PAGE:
The TB Ward at Daru Hospital, Western Province, Papua New Guinea
Burnet Institute is prioritising the fight against tuberculosis (TB) with the announcement on World TB Day of the Burnet TB Initiative, to be headed by Professor Steve Graham.
Burnet Director and CEO, Professor Brendan Crabb AC said TB is widely acknowledged as the most important health problem in our region and warrants an appropriate response.
“We’re formalising and growing our response to TB through the Burnet TB Initiative, an enhancement in our capacity to carry out TB research and development,” Professor Crabb said.
“That’s included the recruitment of a number of staff including the very senior appointment of Professor Steve Graham to head the initiative.”
Professor Crabb described TB as a regional and global crisis, especially the emergence of widespread drug-resistant tuberculosis in our nearest neighbours.
“What we intend is a research-to-development response recognising that addressing the problem of tuberculosis and multidrug-resistant tuberculosis is not just a matter of scaling up existing intervention tools,” Professor Crabb said.
“New knowledge and new tools are desperately needed and we are perfectly positioned to contribute.
“This includes the development of rapid diagnostic tests, but also providing regional technical leadership, with Steve Graham at the helm.”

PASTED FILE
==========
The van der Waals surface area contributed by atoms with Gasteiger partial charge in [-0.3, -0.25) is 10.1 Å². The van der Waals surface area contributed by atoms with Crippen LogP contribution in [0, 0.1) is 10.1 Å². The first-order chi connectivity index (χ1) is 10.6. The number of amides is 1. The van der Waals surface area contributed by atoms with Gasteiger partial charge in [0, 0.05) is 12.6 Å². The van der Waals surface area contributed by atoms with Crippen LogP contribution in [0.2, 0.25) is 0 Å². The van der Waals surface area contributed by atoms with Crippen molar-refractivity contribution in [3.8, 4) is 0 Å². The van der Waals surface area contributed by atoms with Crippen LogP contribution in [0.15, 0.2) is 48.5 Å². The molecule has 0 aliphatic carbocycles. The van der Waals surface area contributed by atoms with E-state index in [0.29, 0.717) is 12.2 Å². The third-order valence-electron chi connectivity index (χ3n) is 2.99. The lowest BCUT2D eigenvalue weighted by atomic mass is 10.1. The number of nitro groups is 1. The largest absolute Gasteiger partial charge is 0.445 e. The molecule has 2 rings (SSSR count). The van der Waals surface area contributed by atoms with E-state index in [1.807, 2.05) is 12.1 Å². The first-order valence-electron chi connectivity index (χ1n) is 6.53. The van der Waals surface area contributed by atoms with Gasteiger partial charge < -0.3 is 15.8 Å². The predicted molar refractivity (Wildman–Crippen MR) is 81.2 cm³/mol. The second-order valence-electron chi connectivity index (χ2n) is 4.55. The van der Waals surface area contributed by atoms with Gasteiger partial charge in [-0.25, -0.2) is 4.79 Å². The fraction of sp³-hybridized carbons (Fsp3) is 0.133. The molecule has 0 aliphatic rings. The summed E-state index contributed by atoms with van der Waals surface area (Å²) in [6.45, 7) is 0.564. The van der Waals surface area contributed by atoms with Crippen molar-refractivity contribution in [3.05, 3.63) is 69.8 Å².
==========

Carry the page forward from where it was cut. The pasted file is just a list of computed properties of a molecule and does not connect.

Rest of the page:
A paediatrician with more than 20 years of clinical and research experience in Africa and Asia-Pacific, Professor Graham joins Burnet as Senior Principal Research Fellow.
He is Professor of International Child Health at the University of Melbourne and honorary research fellow and international child health group leader for Murdoch Childrens Research Institute, with more than 170 peer-reviewed articles to his credit.
“We’ve worked hard on raising the profile of child TB, because, regardless of the challenges, no child should have to die of a disease that has been preventable, treatable and curable for 70 years,” Professor Graham said.
Responsible for the deaths of more people than any other infectious disease in history, TB continues to kill 1.5 million people each year with the majority of the global burden in the Asia-Pacific region.
Due to relative political and financial neglect, TB remains a significant global health problem, thriving in disadvantaged communities with little visibility.
The Burnet TB Initiative will complement the Institute’s vital work to develop a new device, the size of a stick of chewing gum, that can rapidly diagnose tuberculosis.
Burnet’s Head of Diagnostic Research, Associate Professor David Anderson said a rapid TB diagnostic is urgently needed to replace existing tests which can take up to a month to deliver a result.
In that time, the condition invariably worsens for infected patients who can become ‘super spreaders’, transmitting the bug to a large number of people.
“There has never been a greater need to develop a test that can quickly diagnose those infected with TB,” Professor Anderson said.
“Our TB diagnostic test program has great momentum that will only be enhanced by the Burnet TB Initiative.”